A badly made rain jacket can be so unpleasant on the bike that some riders prefer to get soaked than cover themselves from the elements. The Rapha Women’s Rain Jacket, by comparison, is such a pleasure to use we found ourselves reaching for it on brisk or drizzly days off the bike as well.
The snug and functional fit of the Women’s Rain Jacket makes it easy to recommend: tight cuffs stop the wind channelling up the arms, sleeves are an appropriate width and the body shape avoids the ‘Michelin Man’ effect in the wind.
The comfortable collar sits tight enough against the neck to prevent water entering the jacket while in a riding position, but is loose enough to avoid any unpleasant sensation of choking. Simple tabs on the inside of the waist facilitate the elastic being drawn, in creating a snugger fit down low.
Design changes from last year’s model include waterproof fabric all around and a softer material on the arms for extra comfort in warmer seasons. Rapha has done away with the large pocket at the rear (it’s not really necessary when riding with a jersey underneath). A small side pocket has been added for quick and easy access to a phone or some food.
A well-thought out fit is obviously an important quality in a rain jacket, and Rapha has achieved this in all areas with this cycle wardrobe staple. It’s also good to see that the sizing extends to XXS, offering smaller women the benefits of this snug fit as well.
We tested the jacket in a stylish dark plum colour, but found we wanted to pair it up with bright bibs and accessories to remain visible on the road in wet conditions. We’re glad to see that the current range also extends to the far more visible chartreuse (Rapha’s signature take on fluoro yellow), a change from last year’s more muted navy or grey.
On the bike, the snug fit meant we never felt as if we were being blown backwards in the wind, even with the main zip at half mast. The material was comfortable to wear and moved with the body.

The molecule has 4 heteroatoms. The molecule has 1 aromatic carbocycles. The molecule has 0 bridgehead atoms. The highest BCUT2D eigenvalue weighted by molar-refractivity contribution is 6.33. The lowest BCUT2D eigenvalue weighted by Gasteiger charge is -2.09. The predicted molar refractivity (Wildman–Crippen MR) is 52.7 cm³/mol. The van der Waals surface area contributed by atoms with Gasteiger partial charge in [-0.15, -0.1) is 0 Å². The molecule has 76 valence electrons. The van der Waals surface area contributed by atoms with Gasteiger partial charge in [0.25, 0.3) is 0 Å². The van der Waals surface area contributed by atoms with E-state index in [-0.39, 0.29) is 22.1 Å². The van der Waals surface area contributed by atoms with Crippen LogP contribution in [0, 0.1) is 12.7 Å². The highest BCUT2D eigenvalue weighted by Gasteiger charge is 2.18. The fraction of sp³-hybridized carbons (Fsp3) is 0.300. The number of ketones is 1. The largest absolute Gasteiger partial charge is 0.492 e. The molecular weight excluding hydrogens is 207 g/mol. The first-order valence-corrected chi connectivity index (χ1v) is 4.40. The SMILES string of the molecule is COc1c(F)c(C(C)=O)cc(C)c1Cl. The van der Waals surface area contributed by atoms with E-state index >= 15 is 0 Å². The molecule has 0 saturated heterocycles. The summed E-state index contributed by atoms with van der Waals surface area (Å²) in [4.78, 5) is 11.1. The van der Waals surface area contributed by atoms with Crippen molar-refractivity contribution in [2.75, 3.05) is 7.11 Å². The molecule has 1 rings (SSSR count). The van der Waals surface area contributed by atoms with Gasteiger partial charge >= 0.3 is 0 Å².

Some sweating was apparent in warmer conditions, but raising the sleeves and opening the main zip provided excellent temperature regulation. Pairing the jacket with a merino thermal kept us warm and dry in conditions down to 0°C (32°F), making it an excellent travel companion.
While we appreciated the snug fit of the cuffs, elastic with a bit more stretch here would make it easier to slide them up the arms for temperature regulation while riding. The main zip was also sometimes difficult to operate with one gloved hand while riding. These are very small niggles, but worth mentioning.
While Rapha markets aggressively to road and cyclo-cross users, we’ve seen a lot of female mountain bikers reaching for, and swearing by, this jacket as well. The dark colour is easier to keep clean in mud, and the high-performing fit makes solo efforts on a wet and windy day far more pleasurable than when wearing baggier alternatives.
Given the cost, Rapha’s Women’s Rain Jacket is not an impulse purchase. But it ticks all the boxes in terms of fit and performance, and made us so much happier about riding in chilly and damp conditions as a result. The unique and attractive finish made us feel good too. We certainly expect to see a lot more women adding the Rapha Rain Jacket to their cycling essentials as a result.